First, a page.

News / Asia

    Asian Economies Urged to Invest in Social Issues

    Unskilled workers unload pebbles form a tug boat in Rangoon, Burma, November 23, 2012.
    Unskilled workers unload pebbles form a tug boat in Rangoon, Burma, November 23, 2012.
    Robert Carmichael
    The United Nations' development arm for the Asia-Pacific region released its flagship report Thursday and is calling on governments to spend more money on key social issues, rather than concentrating solely on fiscal restraint and inflation.

    For the past 30 years, countries have focused their macroeconomic policies on keeping inflation low and their spending within tight limits. But the United Nations Economic and Social Commission for Asia and the Pacific (UNESCAP) believes this narrow focus on fiscal stability is wrong, particularly when applied to developing countries, because those measures have cut spending in key social areas such as education and health.

    In its annual report, UNESCAP, said that approach has damaged development objectives -- and it is calling for a better balance.

    Governments should be concerned with the quality of their spending, not just the quantity, and should focus more on health, education and social safety nets such as pensions and disability payments, said the report's authors. Nations must also keep a watchful eye on the damage done to the environment in their pursuit of economic growth, it said.

    Nobuko Kajiura, an economic affairs officer with UNESCAP, said the U.N. body’s report arrived at its conclusions by simulating increased spending on its key recommendations in 10 countries, including China, India, Bangladesh and Indonesia, to calculate whether a new approach was sustainable. They found that it was.

    “So basically we are saying that this is still affordable," Kajiura said. "Another question is: Is it going to destabilize the economy? No. These policies are affordable and doable without causing a destabilization of the economy.”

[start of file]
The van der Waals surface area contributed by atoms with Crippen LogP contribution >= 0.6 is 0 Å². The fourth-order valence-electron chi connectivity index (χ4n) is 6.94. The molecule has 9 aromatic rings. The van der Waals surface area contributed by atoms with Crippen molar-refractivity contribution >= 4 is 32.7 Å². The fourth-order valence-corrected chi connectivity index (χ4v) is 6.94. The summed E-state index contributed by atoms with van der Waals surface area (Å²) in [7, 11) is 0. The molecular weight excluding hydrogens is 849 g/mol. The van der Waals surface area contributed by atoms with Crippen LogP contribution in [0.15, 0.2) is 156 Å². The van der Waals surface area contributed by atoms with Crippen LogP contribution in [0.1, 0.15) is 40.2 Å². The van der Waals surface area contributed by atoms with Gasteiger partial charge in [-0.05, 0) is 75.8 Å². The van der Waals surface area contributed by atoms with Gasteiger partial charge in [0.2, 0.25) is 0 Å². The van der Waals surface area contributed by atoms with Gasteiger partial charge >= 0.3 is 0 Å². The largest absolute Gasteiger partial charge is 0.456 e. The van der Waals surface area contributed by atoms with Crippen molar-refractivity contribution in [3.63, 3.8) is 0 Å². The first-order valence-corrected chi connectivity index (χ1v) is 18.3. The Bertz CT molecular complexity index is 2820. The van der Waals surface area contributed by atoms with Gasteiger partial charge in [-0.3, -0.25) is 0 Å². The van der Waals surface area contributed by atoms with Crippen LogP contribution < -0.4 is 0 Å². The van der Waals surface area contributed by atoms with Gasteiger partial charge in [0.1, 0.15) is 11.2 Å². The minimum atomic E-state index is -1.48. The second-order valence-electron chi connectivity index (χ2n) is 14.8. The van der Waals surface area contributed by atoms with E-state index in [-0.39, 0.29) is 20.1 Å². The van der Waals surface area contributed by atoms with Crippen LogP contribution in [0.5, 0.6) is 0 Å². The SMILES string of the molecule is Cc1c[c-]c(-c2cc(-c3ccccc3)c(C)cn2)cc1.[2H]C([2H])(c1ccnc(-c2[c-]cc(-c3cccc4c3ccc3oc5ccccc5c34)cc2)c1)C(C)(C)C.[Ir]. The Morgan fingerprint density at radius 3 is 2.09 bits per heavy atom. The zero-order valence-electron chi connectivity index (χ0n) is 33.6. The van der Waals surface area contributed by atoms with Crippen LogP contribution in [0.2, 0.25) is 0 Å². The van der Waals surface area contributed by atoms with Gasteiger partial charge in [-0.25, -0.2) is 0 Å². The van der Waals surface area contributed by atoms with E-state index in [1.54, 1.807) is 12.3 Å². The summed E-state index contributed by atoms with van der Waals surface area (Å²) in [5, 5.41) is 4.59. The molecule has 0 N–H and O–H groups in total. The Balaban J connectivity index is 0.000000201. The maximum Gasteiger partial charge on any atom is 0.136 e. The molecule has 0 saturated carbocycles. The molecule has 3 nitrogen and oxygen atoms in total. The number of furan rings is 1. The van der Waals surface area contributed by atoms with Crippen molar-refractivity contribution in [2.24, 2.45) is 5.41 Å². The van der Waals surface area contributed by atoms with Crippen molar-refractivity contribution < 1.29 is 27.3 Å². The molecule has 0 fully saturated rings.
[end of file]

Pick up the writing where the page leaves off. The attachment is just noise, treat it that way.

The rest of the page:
UNESCAP covers 62 countries in the Asia-Pacific region, from Turkey to Kiribati, Russia to New Zealand and everything in between. Those 62 countries are home to more than four billion people -- two-thirds of the global population.

    Thursday’s report notes that the world’s economy remains in a vulnerable position after the 2008 global economic crisis, which it estimates cost this region $870 billion in lost gross domestic product. By 2017, it predicts, that cost will have risen to $1.3 trillion.

    The global slowdown reduced growth in the Asia-Pacific region. Last year, it managed 5.6 percent, which is well under the approximately eight percent annual figure seen in the previous decade. The region’s economic growth is expected to reach six percent this year.

    UNESCAP said that even during the decade of robust growth, income inequality in many countries worsened, leaving hundreds of millions of people vulnerable. And it worries the lives of the region’s poorest 800 million people, who live below the poverty line of $1.25 a day, might not improve unless governments refocus efforts on inclusive and sustainable development.

    It also points out that a further 900 million people in the region live above the poverty line, but still earn less than two dollars a day. It would take very little to push them back into extreme poverty.

    There are effective policies that can address the most vulnerable, said Nobuko Kajiura.

    “The job guarantee program, universal non-contributory pension, benefits to all persons with disabilities, increasing the share of public health expenditure - five percent of GDP by 2030 - and universal enrollment in primary and secondary education and energy access to all," Kajiura said.

    Another recommendation is a well-designed minimum wage policy. According to the report, Thailand put that into effect and, in so doing, will boost the number of jobs and its GDP.

    UNESCAP estimates implementing these changes would cost most countries between five and 10 percent of GDP by 2030. Boosting relatively inefficient tax collections would help to finance that cost. But Nobuko Kajiura acknowledged whether countries in the region will carry out the recommended policies is an open question.

    “It is up to the countries whether they will actually sort of implement any of the recommendations. But what we are trying to do is flag the kinds of possibilities to show that focusing on more social expenditure, for example, [will] not collapse the economy and that it actually eventually would benefit the country," she said.

    In short, the report says focusing on economic growth at the expense of social development and environmental sustainability is outdated. It says all three goals can reinforce each other, with the result that many more people would be better off.

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